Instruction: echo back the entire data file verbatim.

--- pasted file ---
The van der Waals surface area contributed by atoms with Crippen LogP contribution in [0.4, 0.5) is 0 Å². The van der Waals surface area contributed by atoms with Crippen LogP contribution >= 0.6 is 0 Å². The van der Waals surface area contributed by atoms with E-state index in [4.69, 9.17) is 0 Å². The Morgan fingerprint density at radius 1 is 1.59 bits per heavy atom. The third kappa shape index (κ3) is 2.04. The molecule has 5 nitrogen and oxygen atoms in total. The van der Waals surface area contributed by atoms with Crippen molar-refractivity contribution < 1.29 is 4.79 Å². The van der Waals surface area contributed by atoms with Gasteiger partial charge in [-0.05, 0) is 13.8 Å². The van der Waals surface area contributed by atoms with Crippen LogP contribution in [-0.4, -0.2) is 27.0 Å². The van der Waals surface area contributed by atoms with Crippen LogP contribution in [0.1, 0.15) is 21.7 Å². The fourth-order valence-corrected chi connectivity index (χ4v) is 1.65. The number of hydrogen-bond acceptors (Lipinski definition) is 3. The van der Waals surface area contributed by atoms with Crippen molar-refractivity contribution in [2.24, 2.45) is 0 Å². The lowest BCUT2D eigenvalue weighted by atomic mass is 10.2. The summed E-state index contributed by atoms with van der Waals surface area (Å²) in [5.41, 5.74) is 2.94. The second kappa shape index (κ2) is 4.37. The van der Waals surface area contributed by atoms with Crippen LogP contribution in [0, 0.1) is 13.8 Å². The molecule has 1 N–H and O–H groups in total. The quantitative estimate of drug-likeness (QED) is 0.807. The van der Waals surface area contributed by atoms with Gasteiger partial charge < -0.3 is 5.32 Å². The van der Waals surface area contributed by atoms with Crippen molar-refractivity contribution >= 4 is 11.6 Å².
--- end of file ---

The van der Waals surface area contributed by atoms with Crippen LogP contribution in [0.4, 0.5) is 0 Å². The van der Waals surface area contributed by atoms with Crippen LogP contribution >= 0.6 is 0 Å². The van der Waals surface area contributed by atoms with E-state index in [4.69, 9.17) is 0 Å². The Morgan fingerprint density at radius 1 is 1.59 bits per heavy atom. The third kappa shape index (κ3) is 2.04. The molecule has 5 nitrogen and oxygen atoms in total. The van der Waals surface area contributed by atoms with Crippen molar-refractivity contribution < 1.29 is 4.79 Å². The van der Waals surface area contributed by atoms with Gasteiger partial charge in [-0.05, 0) is 13.8 Å². The van der Waals surface area contributed by atoms with Crippen LogP contribution in [-0.4, -0.2) is 27.0 Å². The van der Waals surface area contributed by atoms with Crippen LogP contribution in [0.1, 0.15) is 21.7 Å². The fourth-order valence-corrected chi connectivity index (χ4v) is 1.65. The number of hydrogen-bond acceptors (Lipinski definition) is 3. The van der Waals surface area contributed by atoms with Crippen molar-refractivity contribution in [2.24, 2.45) is 0 Å². The lowest BCUT2D eigenvalue weighted by atomic mass is 10.2. The summed E-state index contributed by atoms with van der Waals surface area (Å²) in [5.41, 5.74) is 2.94. The second kappa shape index (κ2) is 4.37. The van der Waals surface area contributed by atoms with Crippen LogP contribution in [0, 0.1) is 13.8 Å². The molecule has 1 N–H and O–H groups in total. The quantitative estimate of drug-likeness (QED) is 0.807. The van der Waals surface area contributed by atoms with Gasteiger partial charge < -0.3 is 5.32 Å². The van der Waals surface area contributed by atoms with Crippen molar-refractivity contribution >= 4 is 11.6 Å².